Autism Symptoms in Adults
A child who grew to adulthood and was able to function somewhat normally in school and life, probably suffers from the mildest form of autism spectrum disorder: Asperger's. The symptoms of Asperger's are the same for both adults and children.
The signs of autism in adults are:
- normal to above average intelligence
- lack of eye contact or facial expressions when speaking to others
- little interest in others
- appears to lack empathy
- preoccupation with certain topics or objects
- need for sameness or routines
- inability to make or keep friends
- trouble starting or holding a conversation (with turn taking)
In adults, lacking key social and communication skills can have a devastating effect on personal and professional life.
Here are a few examples of how the symptoms might look in an adult:
1) Having normal to high intelligence - An Asperger's adult is capable of reading, writing, and speaking on a par with their peers. They can probably get and keep a job. Unfortunately, they will probably experience difficulty when interacting and communicating with co-workers which may lead to problems on the job.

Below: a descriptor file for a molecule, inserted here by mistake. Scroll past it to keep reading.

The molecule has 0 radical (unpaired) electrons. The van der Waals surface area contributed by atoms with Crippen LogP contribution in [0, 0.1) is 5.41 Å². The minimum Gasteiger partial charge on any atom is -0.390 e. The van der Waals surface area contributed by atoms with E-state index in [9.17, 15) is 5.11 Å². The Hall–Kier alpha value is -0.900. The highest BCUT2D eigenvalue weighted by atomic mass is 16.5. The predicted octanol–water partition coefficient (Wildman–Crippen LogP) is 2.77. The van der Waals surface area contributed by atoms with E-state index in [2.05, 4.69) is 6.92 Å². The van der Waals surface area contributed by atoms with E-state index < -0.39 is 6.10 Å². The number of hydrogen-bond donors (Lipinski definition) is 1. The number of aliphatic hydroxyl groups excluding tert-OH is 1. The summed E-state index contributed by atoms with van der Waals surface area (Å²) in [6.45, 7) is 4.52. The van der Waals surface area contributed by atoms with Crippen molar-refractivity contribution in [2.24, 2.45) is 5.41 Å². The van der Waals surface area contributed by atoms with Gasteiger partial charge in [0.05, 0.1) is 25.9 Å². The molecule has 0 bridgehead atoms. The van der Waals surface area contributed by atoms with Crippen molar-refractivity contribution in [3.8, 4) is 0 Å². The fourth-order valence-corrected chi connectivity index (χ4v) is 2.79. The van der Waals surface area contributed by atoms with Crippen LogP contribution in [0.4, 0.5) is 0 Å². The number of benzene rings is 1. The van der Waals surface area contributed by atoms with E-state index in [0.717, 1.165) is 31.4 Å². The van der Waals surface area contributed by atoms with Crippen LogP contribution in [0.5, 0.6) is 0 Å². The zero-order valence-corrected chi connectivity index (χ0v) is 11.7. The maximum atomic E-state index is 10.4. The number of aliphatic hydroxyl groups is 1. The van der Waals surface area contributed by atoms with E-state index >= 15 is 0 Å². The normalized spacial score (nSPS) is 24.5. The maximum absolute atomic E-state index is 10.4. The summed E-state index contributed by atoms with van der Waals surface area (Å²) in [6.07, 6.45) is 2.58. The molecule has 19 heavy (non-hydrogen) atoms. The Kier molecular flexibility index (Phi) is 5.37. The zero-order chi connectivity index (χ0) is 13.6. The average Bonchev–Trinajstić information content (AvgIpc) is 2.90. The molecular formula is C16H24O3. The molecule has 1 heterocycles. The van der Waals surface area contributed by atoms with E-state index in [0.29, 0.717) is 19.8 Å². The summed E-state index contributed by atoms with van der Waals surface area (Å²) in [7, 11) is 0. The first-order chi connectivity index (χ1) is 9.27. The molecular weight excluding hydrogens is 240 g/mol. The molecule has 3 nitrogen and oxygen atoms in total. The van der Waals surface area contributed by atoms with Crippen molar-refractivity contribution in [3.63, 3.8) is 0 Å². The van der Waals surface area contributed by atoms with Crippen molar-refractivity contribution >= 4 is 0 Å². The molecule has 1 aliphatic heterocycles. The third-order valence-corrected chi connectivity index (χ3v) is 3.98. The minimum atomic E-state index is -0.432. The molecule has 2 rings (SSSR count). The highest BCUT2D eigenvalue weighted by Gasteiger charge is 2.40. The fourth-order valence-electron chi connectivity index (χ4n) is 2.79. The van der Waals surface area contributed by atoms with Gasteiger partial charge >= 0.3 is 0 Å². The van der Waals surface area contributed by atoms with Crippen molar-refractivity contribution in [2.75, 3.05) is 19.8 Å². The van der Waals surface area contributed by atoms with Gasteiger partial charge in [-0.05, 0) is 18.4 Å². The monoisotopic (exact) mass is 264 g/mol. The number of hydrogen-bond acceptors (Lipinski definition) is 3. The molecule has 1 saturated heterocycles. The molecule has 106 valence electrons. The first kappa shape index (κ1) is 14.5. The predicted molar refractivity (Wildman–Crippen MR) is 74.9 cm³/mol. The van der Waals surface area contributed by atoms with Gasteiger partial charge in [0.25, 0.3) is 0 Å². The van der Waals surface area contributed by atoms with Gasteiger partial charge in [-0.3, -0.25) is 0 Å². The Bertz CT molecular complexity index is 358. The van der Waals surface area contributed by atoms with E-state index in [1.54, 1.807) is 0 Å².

1) Lack of eye contact or facial expression - Failing to look at a person during a conversation can be misconstrued as disinterest or boredom. Some Aspies say that others mistake their inability to make eye contact as rudeness or disrespect.
3) Appear to lack empathy - Not showing emotion when a person is upset or distressed can cause an Aspie to appear unsympathetic. Some Asperger's individuals have reported losing friends or having relationship difficulties because they failed to react appropriately when faced with an emotional issue or situation (i.e., grief, anger).
4) The need for sameness or routine - Because they don't react well to change or will refuse to make changes to their routine, some Aspies have created problems for themselves at work or in school.
5) Preoccupation with a particular subject or topic- Talking incessantly about one thing to the exclusion of all others will be perceived as extremely strange or annoying by most people. Some Aspies report they are aware they engage in this behavior, but they fail to stop it or learn how to correctly hold a conversation with others.
6) The inability to keep or make friends - Some Aspies suffer from depression as adults because they want to build relationships with others, but are unsuccessful. Their disability isolates them from others and can lead to serious depression if not dealt with appropriately.
Many Asperger's individuals are aware that they behave in unusual ways. For an undiagnosed Asperger's adult, these behaviors were probably considered 'personality quirks'. These so-called quirks kept them socially isolated until they received their diagnosis as an adult and were then able to receive the appropriate help, support, guidance and treatment.